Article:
Media tours were halted after the media hammered the militaryís handling of prisoners while under the control of a National Guard unit. While the prisonerís treatment was without question wrong, it amounted to nothing more than what takes place at a college hazing. As usual the media worked it into frenzy for months. The real story in the prison which gets hardly any notice is the deplorable conditions that existed when Saddam was in control. Saddam and his sonís were very efficient at murder and torture as the various areas in the prison became Danteís Inferno to tens of thousands of Iraqis.

The Gallows and Baseball

This was an assembly line where two could be hung as quickly as one. The best comparison was to the batting order in our own American baseball. The scenario went like this. The first two unfortunate prisoners would step up to have the noose tightened around their neck with the executioner standing between at a podium with dual levers. When the trap door dropped, the bodies hung below on the next level. The next two prisoners in line to meet Alah, (On Deck), had the job of taking the dead prisoners down and dragging them to the door. They then moved to the gallows. From the door, the next two prisoners in line, (In The Hole), would drag the bodies outside to a waiting truck. They would then become (On Deck). This process worked well until a prisoner resisted, applied a union job action and refused to participate. He would then be counseled by having his hands connected to a rope that would be looped around a steel hook projecting from the concrete ceiling. He would be hoisted above the floor and repeatedly struck with sticks and other objects of pain like a Mexican PiŮata until he decided death by hanging was less painful. The counselors would take care not to damage the extremities while inflicting maximum pain. After all, this prisoner still had to be able to perform his part in the assembly line. We saw many of these ceiling hooks in various rooms throughout the prison.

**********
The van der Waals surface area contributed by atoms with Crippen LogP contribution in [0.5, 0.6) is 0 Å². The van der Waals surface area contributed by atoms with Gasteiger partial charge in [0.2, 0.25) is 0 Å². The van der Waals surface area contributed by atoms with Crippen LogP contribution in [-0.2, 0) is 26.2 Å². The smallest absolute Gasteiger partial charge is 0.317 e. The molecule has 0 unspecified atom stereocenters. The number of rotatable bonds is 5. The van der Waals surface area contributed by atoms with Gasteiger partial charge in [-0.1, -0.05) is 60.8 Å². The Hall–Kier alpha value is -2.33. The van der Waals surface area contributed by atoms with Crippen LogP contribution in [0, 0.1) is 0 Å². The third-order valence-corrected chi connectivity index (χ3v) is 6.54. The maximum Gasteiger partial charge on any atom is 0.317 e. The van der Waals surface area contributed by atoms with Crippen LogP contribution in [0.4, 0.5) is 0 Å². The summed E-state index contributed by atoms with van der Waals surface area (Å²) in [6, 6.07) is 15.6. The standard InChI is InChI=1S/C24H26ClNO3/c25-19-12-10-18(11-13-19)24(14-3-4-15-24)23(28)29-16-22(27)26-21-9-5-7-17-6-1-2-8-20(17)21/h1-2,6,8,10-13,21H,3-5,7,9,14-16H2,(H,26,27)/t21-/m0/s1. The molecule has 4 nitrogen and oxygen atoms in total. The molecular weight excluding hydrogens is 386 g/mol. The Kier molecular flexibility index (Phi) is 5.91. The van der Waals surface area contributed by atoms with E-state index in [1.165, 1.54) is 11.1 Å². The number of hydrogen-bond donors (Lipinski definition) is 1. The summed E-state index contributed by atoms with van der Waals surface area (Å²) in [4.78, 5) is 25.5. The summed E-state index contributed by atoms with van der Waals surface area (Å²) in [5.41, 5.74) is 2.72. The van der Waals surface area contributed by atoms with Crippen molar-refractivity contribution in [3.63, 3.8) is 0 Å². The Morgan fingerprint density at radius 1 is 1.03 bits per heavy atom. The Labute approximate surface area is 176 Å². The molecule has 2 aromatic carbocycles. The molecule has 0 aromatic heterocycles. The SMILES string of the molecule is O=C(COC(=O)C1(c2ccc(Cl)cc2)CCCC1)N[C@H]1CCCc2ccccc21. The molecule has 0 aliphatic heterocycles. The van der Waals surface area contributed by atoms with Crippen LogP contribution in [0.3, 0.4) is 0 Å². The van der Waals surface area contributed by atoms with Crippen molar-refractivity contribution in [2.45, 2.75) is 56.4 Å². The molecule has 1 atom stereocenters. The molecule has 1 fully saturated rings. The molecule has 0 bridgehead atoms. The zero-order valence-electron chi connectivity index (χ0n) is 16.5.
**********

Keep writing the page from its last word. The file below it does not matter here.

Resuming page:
Inside Abu Ghraib Prison. Gerald Williamson, former member of the 11th ACR in Vietnam has the undivided attention of 11th ACR troopers. He explains the ramifications and parallel of what would take place if the US allows a few in the vocal minority to cause them to leave Iraq before it is stable. The parallel being how the US abandoned the South Vietnamese people and the slaughter that followed at the hands of the communist North. (Photo by Gerald Williamson)

During the tour we were taken to a hall that had no window and was ventilated by holes in the concrete block. The hall was about fifteen foot wide and half the length of a football field. Imagine this hall filled to capacity, standing room only of hot bodies without air conditioning. Saddamís cronies were sending so many prisoners that the warden could not handle any more. He called one of Saddamís sons to ask how he might handle the problem. Uday or Qusay shows up with his entourage and immediately has a solution for the warden. He pulls his pistol and does a head count one, two, three bang.

He proceeds to repeat this down the hall as his assistants reload the magazines and drag out bodies. Problem solved.


Our early arrival in Baghdad at 1/11ACR was a surprise to the troops. Very few knew about us or why we were really there. Perhaps we were spies for the brass and really doing an IG inspection. It later proved to be a real morale booster. On our first daylight mission in the early morning hours we made our way to the three Humveesí. The crews were gathered around for the briefing and the team leader announced that two Vietnam vets would be riding with them today. We got a few bewildered glances as the briefing continued. When the briefing concluded they manned their vehicles as we waited to be directed to ours. When I entered the back seat behind the driver I introduced myself and told them my name was Eric and not Sir. The crew still seemed a bit uptight and bewildered having never experienced a situation like this. I added that I had served in Vietnam with the Regiment and had a combat MOS. I also told them not to baby-sit me and stay focused on their job. "If the S--- hits the fan, just pass me a gun, I can take care of myself." With that the ice was broken and their silence changed to "Hooah". The gunner above me then added, "When they said some Vietnam vets would be riding with us today, we figured, these guyís have got to be at least sixty or seventy years old by now". Their mind now at ease, I said that we left our walker and wheelchair inside HQís.


By Eric Newton
Photos by Gerald Williamson